Though the cat’s been out of the bag for more than a week now, Amazon’s announcement this morning that the company will split its next “headquarters” between the New York City and Washington, D.C. regions sends a clear signal about what matters most to regions seeking to build a high-tech economy: talent.
Sure, the Long Island City and National Landing (née Crystal City) sites have a lot of other things going for them, too. They have buildings that Amazon can occupy quickly. They have excellent transit access. They are proximate to airports from which Amazon employees can access markets all over the country, and travel back and forth to HQ1 in Seattle (Amazon employees in Northern Virginia will literally be able to walk to Reagan National Airport). They’re in the Eastern Time Zone, arguably improving Amazon’s ability to work in the European market. And yes, Jeff Bezos owns homes near each site, as Scott Galloway notably observed.
But other than Bezos property, other finalists had several of these ingredients, too. Where they couldn’t match New York and D.C. was the deep tech talent pool.
Looking at all U.S. metropolitan areas by the number of people working in computer and mathematical occupations—a decent proxy for the nation’s tech workforce—shows that the New York and Washington, D.C. regions far outpace all others. Greater New York had 321,000 such workers in 2017, while Greater Washington had 264,000. The metro area with the next largest tech workforce, Los Angeles, lagged well behind at 173,000. To be sure, the San Francisco Bay Area is a mecca for tech talent, too, split between two metro areas (San Francisco and San Jose), but even together they only slightly outpace the D.C. region at 287,000 tech workers.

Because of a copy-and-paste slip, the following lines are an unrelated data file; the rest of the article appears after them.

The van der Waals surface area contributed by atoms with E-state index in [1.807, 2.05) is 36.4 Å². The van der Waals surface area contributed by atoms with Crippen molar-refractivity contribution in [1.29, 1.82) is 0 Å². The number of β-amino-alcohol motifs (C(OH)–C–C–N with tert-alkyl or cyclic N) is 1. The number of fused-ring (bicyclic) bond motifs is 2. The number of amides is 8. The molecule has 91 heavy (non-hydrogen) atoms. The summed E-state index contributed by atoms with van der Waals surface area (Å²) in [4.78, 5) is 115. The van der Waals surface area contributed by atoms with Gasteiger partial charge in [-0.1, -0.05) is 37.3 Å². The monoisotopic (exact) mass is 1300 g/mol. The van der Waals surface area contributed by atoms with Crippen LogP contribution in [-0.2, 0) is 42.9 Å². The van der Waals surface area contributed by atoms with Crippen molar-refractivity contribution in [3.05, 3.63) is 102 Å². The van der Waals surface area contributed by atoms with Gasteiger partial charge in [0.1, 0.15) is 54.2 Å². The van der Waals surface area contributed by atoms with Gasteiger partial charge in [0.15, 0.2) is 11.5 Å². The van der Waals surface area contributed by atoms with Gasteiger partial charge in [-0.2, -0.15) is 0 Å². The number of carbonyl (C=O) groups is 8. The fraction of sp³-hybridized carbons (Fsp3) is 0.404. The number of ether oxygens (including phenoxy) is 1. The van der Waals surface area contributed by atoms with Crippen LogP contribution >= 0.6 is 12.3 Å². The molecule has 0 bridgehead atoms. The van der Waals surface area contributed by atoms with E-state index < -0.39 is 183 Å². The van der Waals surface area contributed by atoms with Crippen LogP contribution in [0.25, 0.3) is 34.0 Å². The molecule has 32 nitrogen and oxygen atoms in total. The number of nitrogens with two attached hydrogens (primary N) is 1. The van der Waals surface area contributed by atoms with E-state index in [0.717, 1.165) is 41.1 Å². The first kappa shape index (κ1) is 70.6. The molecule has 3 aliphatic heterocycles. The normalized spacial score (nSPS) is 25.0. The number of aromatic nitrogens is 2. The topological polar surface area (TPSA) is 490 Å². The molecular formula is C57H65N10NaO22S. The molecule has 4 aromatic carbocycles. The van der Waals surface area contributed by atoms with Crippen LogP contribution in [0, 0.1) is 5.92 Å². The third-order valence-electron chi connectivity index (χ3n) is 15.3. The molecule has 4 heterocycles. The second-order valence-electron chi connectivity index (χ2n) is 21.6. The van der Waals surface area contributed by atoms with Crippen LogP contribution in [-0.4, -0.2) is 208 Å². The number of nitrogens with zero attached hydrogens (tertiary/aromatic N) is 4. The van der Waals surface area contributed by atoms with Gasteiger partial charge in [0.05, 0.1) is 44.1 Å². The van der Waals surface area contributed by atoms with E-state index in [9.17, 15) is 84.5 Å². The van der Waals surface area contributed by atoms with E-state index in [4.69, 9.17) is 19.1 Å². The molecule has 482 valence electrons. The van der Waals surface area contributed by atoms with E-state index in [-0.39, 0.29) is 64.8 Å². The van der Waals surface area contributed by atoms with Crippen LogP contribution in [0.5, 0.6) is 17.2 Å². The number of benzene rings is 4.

The critical importance of readily available talent to Amazon is evidenced by the company’s decision to split the next headquarters between two sites. Indeed, the answer to the first “frequently asked question” from Amazon’s press release states, “We can recruit more top talent by being in two locations.” Amazon may also perceive less risk in sourcing existing tech talent from within an expansion market, versus turning that market into a magnet for tech migrants, and placing even greater pressure on local housing prices.
The critical importance of readily available talent to Amazon is evidenced by the company’s decision to split the next headquarters between two sites.
That New York and D.C. have such considerable numbers of tech workers reflects complementary advantages in their efforts to attract Amazon. In New York, many of those workers are actually in the finance industry, and in D.C., many work in government. Both sectors represent key clients for Amazon’s services, so anchoring its expansion in these markets gives Amazon improved access to its customer base.
All this suggests takeaways for both the losers and the winners in the HQ2 contest.
Cities that didn’t win should take up the challenge of growing a digitally-oriented workforce at scale through significant investments in training, and complementary strategies to grow technically advanced jobs from within their current employer base. These and other cities should examine and re-tool their economic development incentives to prioritize investments in workforce preparedness.
And for the winners: Did you have to pay Amazon all that money in the end? I’m especially looking at you, New York state. If nothing else, Amazon’s decision reinforces that we’re overdue for a national solution to the problem of corporate giveaways.